Speaker allows secret ballot

Monday, August 7, 2017

National Assembly Speaker Baleka Mbete has announced that the voting in the motion of no confidence in the President will be done by a means of a secret ballot.

The Speaker said this when she briefed journalists at the Chamber of Good Hope in Parliament on Monday.

Making the announcement, the Speaker said she arrived at her decision after weighing a number of factors.

She said while the electorate had a right to know how their representatives -- who took an Oath of Office -- vote while in the house, she also had to consider the environment in which MPs would vote, also taking their security into consideration.

The decision, she said, was coupled with ensuring a spirit of transparency.

“This decision is therefore in the best interest of the country. The Speaker is required to guard the procedure of this house and to ensure that the outcome of this very important vote is credible.

“The Speaker must do this without fear or favour. It is with that in mind that this decision is also about putting the resilience of our democratic institution to test.

“Having considered all the factors, and mindful of the fact that this decision is not setting a precedent, I determine that voting on the motion of no confidence in the President on 8 August 2017 will be by secret ballot,” she said.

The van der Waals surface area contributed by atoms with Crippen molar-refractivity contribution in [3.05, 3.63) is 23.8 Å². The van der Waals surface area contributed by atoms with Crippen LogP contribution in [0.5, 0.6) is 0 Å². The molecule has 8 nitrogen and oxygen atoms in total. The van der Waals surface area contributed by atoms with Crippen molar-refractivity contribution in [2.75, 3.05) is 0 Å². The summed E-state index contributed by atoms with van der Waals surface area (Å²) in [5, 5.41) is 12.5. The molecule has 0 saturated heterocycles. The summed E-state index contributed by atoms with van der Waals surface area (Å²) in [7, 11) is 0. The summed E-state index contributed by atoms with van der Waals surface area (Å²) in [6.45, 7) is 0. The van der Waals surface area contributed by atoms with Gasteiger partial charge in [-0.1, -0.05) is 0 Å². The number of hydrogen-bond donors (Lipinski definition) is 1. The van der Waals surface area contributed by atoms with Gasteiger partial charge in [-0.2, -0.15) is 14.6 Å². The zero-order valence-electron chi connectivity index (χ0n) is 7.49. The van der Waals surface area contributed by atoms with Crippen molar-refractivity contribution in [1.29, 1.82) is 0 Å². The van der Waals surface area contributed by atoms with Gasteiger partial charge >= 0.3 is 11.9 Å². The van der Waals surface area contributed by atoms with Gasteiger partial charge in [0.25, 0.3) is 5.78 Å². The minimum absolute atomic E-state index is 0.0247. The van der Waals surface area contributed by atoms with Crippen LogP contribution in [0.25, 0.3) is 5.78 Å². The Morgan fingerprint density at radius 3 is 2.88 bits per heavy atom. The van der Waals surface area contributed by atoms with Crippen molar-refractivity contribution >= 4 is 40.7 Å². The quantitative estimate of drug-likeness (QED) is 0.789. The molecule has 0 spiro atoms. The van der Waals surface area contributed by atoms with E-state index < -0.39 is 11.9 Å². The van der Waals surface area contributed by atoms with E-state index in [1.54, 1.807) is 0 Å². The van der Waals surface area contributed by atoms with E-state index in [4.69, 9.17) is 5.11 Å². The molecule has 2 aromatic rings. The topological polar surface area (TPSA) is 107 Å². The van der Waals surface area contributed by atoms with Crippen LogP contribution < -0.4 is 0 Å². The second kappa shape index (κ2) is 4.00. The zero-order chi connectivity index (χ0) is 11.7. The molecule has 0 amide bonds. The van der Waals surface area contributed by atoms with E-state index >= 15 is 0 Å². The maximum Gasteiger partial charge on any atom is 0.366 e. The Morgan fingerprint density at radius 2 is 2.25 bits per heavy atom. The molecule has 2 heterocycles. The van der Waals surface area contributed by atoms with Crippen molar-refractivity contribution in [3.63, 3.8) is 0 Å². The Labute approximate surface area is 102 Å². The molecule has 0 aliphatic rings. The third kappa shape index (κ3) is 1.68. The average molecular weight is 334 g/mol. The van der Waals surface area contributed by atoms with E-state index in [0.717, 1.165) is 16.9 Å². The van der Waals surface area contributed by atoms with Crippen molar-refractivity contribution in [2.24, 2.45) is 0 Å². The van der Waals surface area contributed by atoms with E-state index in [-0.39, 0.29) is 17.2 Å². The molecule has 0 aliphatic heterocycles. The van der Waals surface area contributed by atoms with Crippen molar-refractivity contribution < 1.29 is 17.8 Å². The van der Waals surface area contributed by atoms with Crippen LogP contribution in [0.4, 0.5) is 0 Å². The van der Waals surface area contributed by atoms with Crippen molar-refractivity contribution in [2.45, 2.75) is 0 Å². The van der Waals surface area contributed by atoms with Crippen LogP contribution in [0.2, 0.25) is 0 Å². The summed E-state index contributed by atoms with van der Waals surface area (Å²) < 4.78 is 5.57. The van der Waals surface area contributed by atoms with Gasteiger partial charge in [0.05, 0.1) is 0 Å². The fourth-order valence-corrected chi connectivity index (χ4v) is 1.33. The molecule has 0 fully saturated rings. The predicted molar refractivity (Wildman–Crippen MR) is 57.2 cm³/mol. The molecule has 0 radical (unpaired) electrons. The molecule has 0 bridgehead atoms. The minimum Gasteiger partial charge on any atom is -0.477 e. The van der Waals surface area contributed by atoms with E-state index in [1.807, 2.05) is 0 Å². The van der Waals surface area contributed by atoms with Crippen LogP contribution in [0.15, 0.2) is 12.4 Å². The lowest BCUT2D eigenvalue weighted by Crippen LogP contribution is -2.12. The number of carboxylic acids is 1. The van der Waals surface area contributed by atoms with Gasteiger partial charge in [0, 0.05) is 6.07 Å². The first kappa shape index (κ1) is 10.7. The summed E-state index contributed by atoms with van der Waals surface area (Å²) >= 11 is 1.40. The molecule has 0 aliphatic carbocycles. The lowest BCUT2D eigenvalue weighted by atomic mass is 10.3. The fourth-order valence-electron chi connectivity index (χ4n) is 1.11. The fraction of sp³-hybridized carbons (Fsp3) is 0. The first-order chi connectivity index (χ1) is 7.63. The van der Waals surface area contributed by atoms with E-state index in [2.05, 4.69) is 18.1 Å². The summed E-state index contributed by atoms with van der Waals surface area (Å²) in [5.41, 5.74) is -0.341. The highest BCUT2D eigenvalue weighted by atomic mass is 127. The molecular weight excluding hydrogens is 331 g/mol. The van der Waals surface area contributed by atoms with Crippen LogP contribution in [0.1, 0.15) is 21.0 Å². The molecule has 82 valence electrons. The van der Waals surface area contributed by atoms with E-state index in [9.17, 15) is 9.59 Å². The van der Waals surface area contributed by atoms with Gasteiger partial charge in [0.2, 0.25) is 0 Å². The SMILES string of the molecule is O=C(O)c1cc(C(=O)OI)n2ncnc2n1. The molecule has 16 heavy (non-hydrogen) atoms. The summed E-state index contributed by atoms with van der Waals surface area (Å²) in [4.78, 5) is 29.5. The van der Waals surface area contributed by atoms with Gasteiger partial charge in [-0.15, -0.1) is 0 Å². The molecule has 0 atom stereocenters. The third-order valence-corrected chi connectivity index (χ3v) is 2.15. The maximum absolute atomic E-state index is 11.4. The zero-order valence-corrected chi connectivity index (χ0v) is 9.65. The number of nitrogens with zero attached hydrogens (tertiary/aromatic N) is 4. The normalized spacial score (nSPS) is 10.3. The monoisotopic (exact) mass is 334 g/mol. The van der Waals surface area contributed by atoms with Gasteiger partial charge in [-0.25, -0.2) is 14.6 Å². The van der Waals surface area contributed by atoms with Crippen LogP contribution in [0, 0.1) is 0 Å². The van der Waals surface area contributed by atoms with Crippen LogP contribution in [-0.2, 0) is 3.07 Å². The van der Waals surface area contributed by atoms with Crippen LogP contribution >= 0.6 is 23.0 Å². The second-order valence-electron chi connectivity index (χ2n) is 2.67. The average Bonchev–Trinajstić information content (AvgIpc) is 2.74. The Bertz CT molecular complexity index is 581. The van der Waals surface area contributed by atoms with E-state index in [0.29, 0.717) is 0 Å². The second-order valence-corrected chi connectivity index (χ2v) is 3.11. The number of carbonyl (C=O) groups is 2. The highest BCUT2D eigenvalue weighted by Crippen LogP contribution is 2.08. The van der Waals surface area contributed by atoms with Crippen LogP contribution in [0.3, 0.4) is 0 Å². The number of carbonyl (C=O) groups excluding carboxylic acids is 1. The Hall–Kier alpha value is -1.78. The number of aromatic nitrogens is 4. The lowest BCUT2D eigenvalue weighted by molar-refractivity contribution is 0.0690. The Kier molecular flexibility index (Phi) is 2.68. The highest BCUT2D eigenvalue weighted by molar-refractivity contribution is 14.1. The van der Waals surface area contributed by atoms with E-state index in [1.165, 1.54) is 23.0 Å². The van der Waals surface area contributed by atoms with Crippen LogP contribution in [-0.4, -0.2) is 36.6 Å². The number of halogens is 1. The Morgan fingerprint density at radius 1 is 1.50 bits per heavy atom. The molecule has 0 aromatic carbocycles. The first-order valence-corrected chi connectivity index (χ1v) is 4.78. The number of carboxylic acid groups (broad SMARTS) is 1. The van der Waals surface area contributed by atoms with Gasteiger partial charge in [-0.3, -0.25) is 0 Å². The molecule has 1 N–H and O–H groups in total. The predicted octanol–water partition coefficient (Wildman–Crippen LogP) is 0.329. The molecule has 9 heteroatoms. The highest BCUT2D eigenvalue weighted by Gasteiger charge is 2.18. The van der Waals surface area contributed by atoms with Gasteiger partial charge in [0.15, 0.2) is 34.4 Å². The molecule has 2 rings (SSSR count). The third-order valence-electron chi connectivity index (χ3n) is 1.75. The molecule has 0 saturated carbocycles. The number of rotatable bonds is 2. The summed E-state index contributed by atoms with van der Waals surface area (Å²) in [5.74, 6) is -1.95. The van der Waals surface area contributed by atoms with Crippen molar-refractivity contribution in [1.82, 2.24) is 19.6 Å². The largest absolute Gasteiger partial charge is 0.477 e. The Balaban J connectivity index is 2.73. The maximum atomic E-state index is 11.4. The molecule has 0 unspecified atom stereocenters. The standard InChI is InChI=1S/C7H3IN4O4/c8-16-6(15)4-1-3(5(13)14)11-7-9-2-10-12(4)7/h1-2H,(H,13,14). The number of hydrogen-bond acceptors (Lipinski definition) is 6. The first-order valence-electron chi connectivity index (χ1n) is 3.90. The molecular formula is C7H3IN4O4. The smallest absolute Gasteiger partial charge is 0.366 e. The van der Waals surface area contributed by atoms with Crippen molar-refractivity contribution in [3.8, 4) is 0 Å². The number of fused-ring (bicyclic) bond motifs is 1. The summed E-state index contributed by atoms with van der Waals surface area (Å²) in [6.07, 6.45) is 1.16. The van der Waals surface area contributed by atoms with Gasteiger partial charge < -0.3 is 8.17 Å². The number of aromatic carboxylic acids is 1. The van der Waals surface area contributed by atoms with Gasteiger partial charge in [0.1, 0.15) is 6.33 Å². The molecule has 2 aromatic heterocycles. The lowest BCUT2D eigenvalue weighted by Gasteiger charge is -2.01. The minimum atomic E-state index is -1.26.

This afternoon’s announcement comes after Constitutional Court Chief Justice Mogoeng Mogoeng ruled in June that the Speaker has the Constitutional power to determine if motions of no confidence should be conducted by way of a secret ballot or not.

At the time, Parliament issued a statement emphasising that it would abide by the court order.

Parliament also said at the time that as the Speaker of the National Assembly, the Speaker had no personal or in-principle opposition to the use of a secret ballot in a vote of no confidence in the President.

The court decision stems from opposition party United Democratic Movement’s application, asking the court to give Parliament the go ahead to allow Members of Parliament (MPs) to vote in secret in a proposed motion of no confidence against President Zuma.

The Constitutional Court ruled that the Speaker of the National Assembly was, as the presiding officer of the National Assembly, empowered to rule on whether or not to allow a secret ballot in the motion tabled a few months ago for a vote of no confidence against the President by the opposition. 

On Monday, the Speaker said it was her duty to exercise caution when she applies her mind on the method of voting, considering the clarity provided by the Constitutional Court.

She said the decision to grant the secret ballot on the no confidence vote was in the best interest of the country. – SAnews.gov.za